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How Macy’s is strengthening its commitment to developing its 90,000 employees

Among the many new conditions facing HR leaders today, there’s one that’s undeniable across industries: employee expectations in 2022 are vastly different than they were a few years ago. barely. As the pandemic has prompted employees to reconsider what work means to them, and the labor market has enabled them to pursue this reality, employers are improving their employee value propositions to meet these expectations.

At Macy’s, Inc., which has more than 90,000 employees worldwide, this process has emphasized the professional development of employees. Among its recent initiatives, Macy’s has rolled out a partnership with Guild Education to provide free online and in-person courses for professional degrees and certifications to all colleagues, said Danielle Kirgan, executive vice president, chief transformation officer and company human resources. This program goes hand in hand with other efforts like a minimum wage and company-wide compensation increase, as well as a multi-year growth and development initiative called Own Your Career, which connects colleagues with comprehensive resources to take their careers to the next level.

Kirgan — who assumed the role of CHRO in 2017 after a career in HR that included leadership roles at American Airlines, Darden and more — will detail these and other steps Macy’s is taking to attract and retain talent during of the opening session of Women in HR Tech, which kicks off the first day of the HR Technology Conference, September 13-16 in Las Vegas. Prior to the conference, she spoke with HRE on Macy’s investment in its people.

HRE: How has Macy’s sought to increase investment in workforce development in recent years?

Danielle Kirgan

Entered by: At Macy’s, Inc., we’re on a mission to create a brighter future with bold representation for all. We call it Mission Every One, our social purpose platform. Combined with our ambition to be retail’s preferred employer, we believe that if we can put ourselves fully to work, it will result in a richer and wider array of ideas and energy that all can benefit.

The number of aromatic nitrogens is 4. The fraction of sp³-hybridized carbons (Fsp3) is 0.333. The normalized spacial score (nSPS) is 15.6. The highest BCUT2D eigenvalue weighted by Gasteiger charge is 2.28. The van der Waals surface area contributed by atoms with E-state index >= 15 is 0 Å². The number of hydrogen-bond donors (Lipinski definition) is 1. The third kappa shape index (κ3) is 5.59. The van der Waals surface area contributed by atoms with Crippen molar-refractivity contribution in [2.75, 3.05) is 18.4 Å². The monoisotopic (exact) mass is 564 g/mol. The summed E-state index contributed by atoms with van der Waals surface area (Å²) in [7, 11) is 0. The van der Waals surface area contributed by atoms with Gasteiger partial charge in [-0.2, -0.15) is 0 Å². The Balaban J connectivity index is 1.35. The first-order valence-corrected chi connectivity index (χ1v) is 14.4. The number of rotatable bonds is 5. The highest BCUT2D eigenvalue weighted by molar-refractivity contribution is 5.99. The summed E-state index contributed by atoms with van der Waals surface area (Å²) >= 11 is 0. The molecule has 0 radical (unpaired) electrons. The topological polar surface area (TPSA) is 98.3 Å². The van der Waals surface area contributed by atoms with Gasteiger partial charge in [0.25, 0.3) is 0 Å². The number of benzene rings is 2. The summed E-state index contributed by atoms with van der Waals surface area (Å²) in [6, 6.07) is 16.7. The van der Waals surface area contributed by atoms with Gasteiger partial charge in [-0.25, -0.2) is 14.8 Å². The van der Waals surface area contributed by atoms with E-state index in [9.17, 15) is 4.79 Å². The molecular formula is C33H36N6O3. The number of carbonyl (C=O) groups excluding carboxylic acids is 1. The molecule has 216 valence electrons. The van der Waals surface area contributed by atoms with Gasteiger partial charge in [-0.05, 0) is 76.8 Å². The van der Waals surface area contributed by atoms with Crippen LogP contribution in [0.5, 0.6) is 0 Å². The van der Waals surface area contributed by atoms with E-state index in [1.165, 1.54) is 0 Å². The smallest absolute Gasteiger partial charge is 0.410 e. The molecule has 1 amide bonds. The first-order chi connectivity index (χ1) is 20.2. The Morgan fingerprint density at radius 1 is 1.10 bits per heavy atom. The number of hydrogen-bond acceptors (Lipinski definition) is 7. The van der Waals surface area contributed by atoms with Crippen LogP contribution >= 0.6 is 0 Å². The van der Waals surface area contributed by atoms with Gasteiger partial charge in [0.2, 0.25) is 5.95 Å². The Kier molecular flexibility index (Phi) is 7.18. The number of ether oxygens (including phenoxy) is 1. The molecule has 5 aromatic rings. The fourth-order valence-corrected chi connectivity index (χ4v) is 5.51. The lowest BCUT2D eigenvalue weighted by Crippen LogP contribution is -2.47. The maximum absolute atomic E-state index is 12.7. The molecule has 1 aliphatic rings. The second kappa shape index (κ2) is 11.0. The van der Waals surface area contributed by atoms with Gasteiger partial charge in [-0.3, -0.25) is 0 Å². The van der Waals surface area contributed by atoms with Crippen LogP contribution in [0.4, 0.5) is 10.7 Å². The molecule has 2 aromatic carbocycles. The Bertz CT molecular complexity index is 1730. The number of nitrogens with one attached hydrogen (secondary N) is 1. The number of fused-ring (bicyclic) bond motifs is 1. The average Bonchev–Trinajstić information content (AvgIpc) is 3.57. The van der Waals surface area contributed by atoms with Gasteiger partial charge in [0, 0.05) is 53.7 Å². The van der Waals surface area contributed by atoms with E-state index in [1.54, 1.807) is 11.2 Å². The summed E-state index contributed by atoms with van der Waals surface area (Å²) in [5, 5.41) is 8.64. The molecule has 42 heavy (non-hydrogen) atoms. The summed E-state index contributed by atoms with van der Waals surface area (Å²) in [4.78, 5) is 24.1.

We know that every colleague’s career path is unique and that’s why we have a personalized approach when it comes to investing in each individual to create career growth, pride and satisfaction. We are so passionate about this idea that we recently launched a new value proposition for colleagues: Bring your amazing personality to work. Along with investing in our talent, our success will depend on the collaboration of great people. We actively listen to our colleagues and combine their feedback with industry insights and competitive benchmarking to make long-term investments so individuals can achieve their professional and financial goals.

HRE: How has the pandemic shaped these approaches?

Entered by: The health and safety of our colleagues is always at the center of our decisions. At Macy’s, Inc., the transformation office is tightly integrated with HR, largely because they’re both located in the same pyramid. That’s why when COVID-19 hit, we were uniquely positioned to quickly assess and transform the business, including moving to a flexible work environment.

We maintained the hybrid work model, tailored by colleague and role, which combines remote and in-office options to meet the needs of our people and teams without losing momentum on our work and business priorities. This flexibility has been a win for our business.

It was important to us that our flexible working approach extends beyond our offices. We leveraged technology and the concept of flexibility to offer free virtual stylists so our in-store colleagues could connect with customers across the country. We also launched an innovative sales model that gives our colleagues the opportunity to work across departments, allowing them to stay close to our customers while branching out to meet buying needs across all areas of the store.